It was a scary scene, undoubtedly, one that understandably evoked a ton of emotion from Larsen's teammates. It was hardly a surprise to see a flurry of Vancouver players swarm Hall and make him fight.
It was a shame, however, for multiple reasons. First off, the hit wasn't dirty. It wasn't even a deliberate bodycheck. Hall leaned back on his skates to slow his momentum and held out his arms as if protecting himself from imminent impact. It was more of a crash than a bonecrushing hit. We can debate whether Larsen's head was the principal point of contact – I don't believe it was at all – but it's irrelevant when assessing Hall's guilt. There was no intent there. He won't be disciplined by the NHL for an accident.
And yet, thanks to the sport's culture of immediate and forceful vengeance, Hall had to fight anyway. In the spur of the moment, in the heat of elite competition, players are simply too jacked up to take a breath and assess the situation. They see a comrade fall and, in mere milliseconds, seek and destroy whoever caused the harm.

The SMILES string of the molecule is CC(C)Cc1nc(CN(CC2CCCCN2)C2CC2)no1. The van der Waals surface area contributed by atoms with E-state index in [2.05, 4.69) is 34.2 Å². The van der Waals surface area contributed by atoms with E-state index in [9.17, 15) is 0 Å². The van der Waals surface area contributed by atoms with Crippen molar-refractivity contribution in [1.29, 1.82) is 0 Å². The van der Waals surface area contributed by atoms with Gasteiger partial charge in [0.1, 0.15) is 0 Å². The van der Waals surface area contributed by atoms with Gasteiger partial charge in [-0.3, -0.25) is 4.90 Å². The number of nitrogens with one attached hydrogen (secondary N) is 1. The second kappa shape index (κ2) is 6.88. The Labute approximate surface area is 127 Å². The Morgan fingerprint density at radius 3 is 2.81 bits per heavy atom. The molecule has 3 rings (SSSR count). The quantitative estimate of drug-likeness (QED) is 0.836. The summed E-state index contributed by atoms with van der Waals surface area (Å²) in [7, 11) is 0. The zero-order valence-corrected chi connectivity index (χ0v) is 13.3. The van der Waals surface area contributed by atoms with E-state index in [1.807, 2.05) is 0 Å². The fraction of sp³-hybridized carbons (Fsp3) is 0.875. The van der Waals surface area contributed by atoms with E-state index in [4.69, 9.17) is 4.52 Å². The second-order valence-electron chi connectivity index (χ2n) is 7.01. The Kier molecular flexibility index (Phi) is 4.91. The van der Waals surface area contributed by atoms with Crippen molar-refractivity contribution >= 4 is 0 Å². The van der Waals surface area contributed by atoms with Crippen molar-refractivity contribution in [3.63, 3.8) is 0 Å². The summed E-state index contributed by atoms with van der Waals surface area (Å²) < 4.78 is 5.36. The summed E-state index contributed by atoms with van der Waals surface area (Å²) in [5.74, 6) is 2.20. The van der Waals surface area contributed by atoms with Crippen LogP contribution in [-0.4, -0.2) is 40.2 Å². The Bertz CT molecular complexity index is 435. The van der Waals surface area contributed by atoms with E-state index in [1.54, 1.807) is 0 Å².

“You always have a problem with a hit when one of your guys gets hit hard," Canucks coach Willie Desjardins told the Vancouver Province's Jason Botchford after the the game. "It doesn’t matter if it’s a clean hit. You have a problem when a guy gets hit that hard. I think all coaches would.”
The ironic thing about this tough-guy mentality is that it could end up pushing one of the toughest things about hockey out of the game: good, clean hits. If the swarm mentality goes on much longer, the only guys willing to lay opponents out with big hits will be those ready and willing to drop the gloves right afterward. Sooner or later players might decide it's not worth sitting five minutes and/or risking injury just to put a lick on a guy. And, in Hall's case, he wasn't even trying to drill Larsen.
Will we ever stop seeing players attacked after clean hits? I doubt it. The revenge assault is a crime of passion, a snap decision. But maybe, just maybe, the Canucks and players all over the world can learn a bit from what happened right after Larsen got hit. Watch: